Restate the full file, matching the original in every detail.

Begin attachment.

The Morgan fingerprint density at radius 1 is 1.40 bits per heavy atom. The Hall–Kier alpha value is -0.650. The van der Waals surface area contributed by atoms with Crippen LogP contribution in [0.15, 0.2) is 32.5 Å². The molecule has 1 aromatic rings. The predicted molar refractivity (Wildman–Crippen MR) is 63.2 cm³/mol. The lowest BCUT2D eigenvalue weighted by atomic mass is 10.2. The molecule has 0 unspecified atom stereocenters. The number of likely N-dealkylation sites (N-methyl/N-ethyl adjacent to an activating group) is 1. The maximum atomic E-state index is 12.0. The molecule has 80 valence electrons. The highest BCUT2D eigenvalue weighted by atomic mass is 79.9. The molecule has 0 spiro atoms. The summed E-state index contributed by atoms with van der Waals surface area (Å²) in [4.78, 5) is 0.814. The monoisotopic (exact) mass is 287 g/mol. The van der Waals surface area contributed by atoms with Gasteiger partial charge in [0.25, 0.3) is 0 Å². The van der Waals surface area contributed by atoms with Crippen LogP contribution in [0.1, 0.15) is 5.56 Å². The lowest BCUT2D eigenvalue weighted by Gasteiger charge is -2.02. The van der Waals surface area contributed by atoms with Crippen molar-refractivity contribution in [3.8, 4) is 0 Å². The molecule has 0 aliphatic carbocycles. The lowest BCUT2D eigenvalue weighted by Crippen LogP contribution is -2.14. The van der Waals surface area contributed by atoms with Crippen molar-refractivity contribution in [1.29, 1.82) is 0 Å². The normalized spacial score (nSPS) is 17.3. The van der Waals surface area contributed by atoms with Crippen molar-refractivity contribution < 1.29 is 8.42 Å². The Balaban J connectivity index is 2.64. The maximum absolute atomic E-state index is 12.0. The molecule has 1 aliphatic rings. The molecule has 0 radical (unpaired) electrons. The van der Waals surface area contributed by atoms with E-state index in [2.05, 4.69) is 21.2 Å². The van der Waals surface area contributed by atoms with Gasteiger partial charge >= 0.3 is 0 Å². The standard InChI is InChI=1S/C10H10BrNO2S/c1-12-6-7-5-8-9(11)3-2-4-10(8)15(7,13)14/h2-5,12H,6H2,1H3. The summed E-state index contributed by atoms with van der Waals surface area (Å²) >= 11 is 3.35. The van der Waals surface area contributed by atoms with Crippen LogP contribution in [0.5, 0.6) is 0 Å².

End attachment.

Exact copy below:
The Morgan fingerprint density at radius 1 is 1.40 bits per heavy atom. The Hall–Kier alpha value is -0.650. The van der Waals surface area contributed by atoms with Crippen LogP contribution in [0.15, 0.2) is 32.5 Å². The molecule has 1 aromatic rings. The predicted molar refractivity (Wildman–Crippen MR) is 63.2 cm³/mol. The lowest BCUT2D eigenvalue weighted by atomic mass is 10.2. The molecule has 0 unspecified atom stereocenters. The number of likely N-dealkylation sites (N-methyl/N-ethyl adjacent to an activating group) is 1. The maximum atomic E-state index is 12.0. The molecule has 80 valence electrons. The highest BCUT2D eigenvalue weighted by atomic mass is 79.9. The molecule has 0 spiro atoms. The summed E-state index contributed by atoms with van der Waals surface area (Å²) in [4.78, 5) is 0.814. The monoisotopic (exact) mass is 287 g/mol. The van der Waals surface area contributed by atoms with Gasteiger partial charge in [0.25, 0.3) is 0 Å². The van der Waals surface area contributed by atoms with Crippen LogP contribution in [0.1, 0.15) is 5.56 Å². The lowest BCUT2D eigenvalue weighted by Gasteiger charge is -2.02. The van der Waals surface area contributed by atoms with Crippen molar-refractivity contribution in [3.8, 4) is 0 Å². The molecule has 0 aliphatic carbocycles. The lowest BCUT2D eigenvalue weighted by Crippen LogP contribution is -2.14. The van der Waals surface area contributed by atoms with Crippen molar-refractivity contribution in [1.29, 1.82) is 0 Å². The normalized spacial score (nSPS) is 17.3. The van der Waals surface area contributed by atoms with Crippen molar-refractivity contribution < 1.29 is 8.42 Å². The Balaban J connectivity index is 2.64. The maximum absolute atomic E-state index is 12.0. The molecule has 1 aliphatic rings. The molecule has 0 radical (unpaired) electrons. The van der Waals surface area contributed by atoms with E-state index in [2.05, 4.69) is 21.2 Å². The van der Waals surface area contributed by atoms with Gasteiger partial charge >= 0.3 is 0 Å². The standard InChI is InChI=1S/C10H10BrNO2S/c1-12-6-7-5-8-9(11)3-2-4-10(8)15(7,13)14/h2-5,12H,6H2,1H3. The summed E-state index contributed by atoms with van der Waals surface area (Å²) >= 11 is 3.35. The van der Waals surface area contributed by atoms with Crippen LogP contribution in [0.5, 0.6) is 0 Å².